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The Moroccan minhag is to say it before Shacharit and Mincha. Also, the Ben Ish Chai says to say part of it on the nights of Rosh Hashanah before the meals.
Be yourself. Worry more about what you are going to eat there
If your friend understands Hebrew, I think the best option is the “Yalkut Yosef”
So, here is my question. Where can you go looking obviously jewish (yarmulke, etc) and be safe? Last year I had a short stopover in Madrid and I played it safe by wearing a baseball cap. My guess is not in Paris.
nitpicker, I don’t attribute this type of behavior to ashkenazim only. It’s just that the case being discussed in this topic is one where the sephardi minhag (100% correct al-pi-halacha) surprised some of my ashkenazi brothers/sisters who thought it to be assur. Hence, my calling it ashkenazi myopia. And as I said, I have experienced it in other cases as well.
If there is a case where the direction goes the other way, then it would be a case of sephardi myopia.
nitpicker, I never said that your (ashkenazi) minhag is myopia. If you read my post again you would see it. What I mean is that the idea that something that is perfectly fine according to the Shulchan Aruch (and in fact the minhag of many many Jews) would be considered by some people as being ASSUR is myopia. I have several examples and people have come to me in shul to explain how I am doing something “wrong” when in fact if they knew a little bit of halacha they would know that what I was doing was ok. Still, I apologize to you and to anyone who may have been offended by my comment.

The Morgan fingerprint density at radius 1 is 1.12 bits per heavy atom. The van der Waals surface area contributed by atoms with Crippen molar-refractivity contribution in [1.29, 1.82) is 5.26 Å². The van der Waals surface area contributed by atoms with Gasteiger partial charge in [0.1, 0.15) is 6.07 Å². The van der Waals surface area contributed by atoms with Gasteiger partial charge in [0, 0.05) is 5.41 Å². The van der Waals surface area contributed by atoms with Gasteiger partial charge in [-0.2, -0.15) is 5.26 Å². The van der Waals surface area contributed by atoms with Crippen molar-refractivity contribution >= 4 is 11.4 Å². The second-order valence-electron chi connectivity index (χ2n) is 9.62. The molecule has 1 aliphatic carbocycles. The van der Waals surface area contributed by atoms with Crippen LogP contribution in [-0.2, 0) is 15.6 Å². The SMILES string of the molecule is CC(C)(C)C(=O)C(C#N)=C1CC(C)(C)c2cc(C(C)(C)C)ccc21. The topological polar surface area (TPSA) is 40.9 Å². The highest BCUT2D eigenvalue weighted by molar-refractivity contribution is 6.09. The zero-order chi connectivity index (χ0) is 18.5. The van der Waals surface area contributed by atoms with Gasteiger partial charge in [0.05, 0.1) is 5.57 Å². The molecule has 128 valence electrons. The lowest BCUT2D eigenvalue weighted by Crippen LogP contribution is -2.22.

There is absolutely no prohibition al pi halacha to name a baby after a living grandparent. And as a matter of fact, that is indeed the Sephardic custom. The idea of it being assur is one more example of ashkenazi myopia.
I don’t see anything wrong with davening from a phone, if you are really davening. If you are sephardi and go to an ashkenazi shul, most likely you are not going to find a sephardi siddur.
What does bother me, is when people assume that all jews in the US are ashkenazi.
I took the GMAT about 18 years ago, so I am sure many things have changed since then.
All I can remember is that coming from a different country with a different language, as a non-native English speaker, the English section was difficult for me. Obviously, much tougher than the TOEFL.
However, with my engineering background Math was easy and I scored in the 94 or 98 percentile.
I thought it was assur to listen to goyshe music…
I contacted OU through their website. Let’s see what they say.
There is a sefer in hebrew called “Haba Li Banim” which is all about segulos for having children.
Are they concerned about the trope or also about the pronunciation?November 15, 2011 4:39 pm at 4:39 pm in reply to: A Shabbos Desecrator Saying Vayechulu With the Congregation #835795
Wolf: From the tone in your intial comment opening this thread there is no indication of your feeling of “it pains me terribly that that’s the way I am”. And I assumed (my fault) that “you were ok with it”.
From the tone in your last response I feel anger.
I apologize to you. It wasn’t my intention to hurt you in any way. Please be mochel me.November 14, 2011 6:41 pm at 6:41 pm in reply to: A Shabbos Desecrator Saying Vayechulu With the Congregation #835788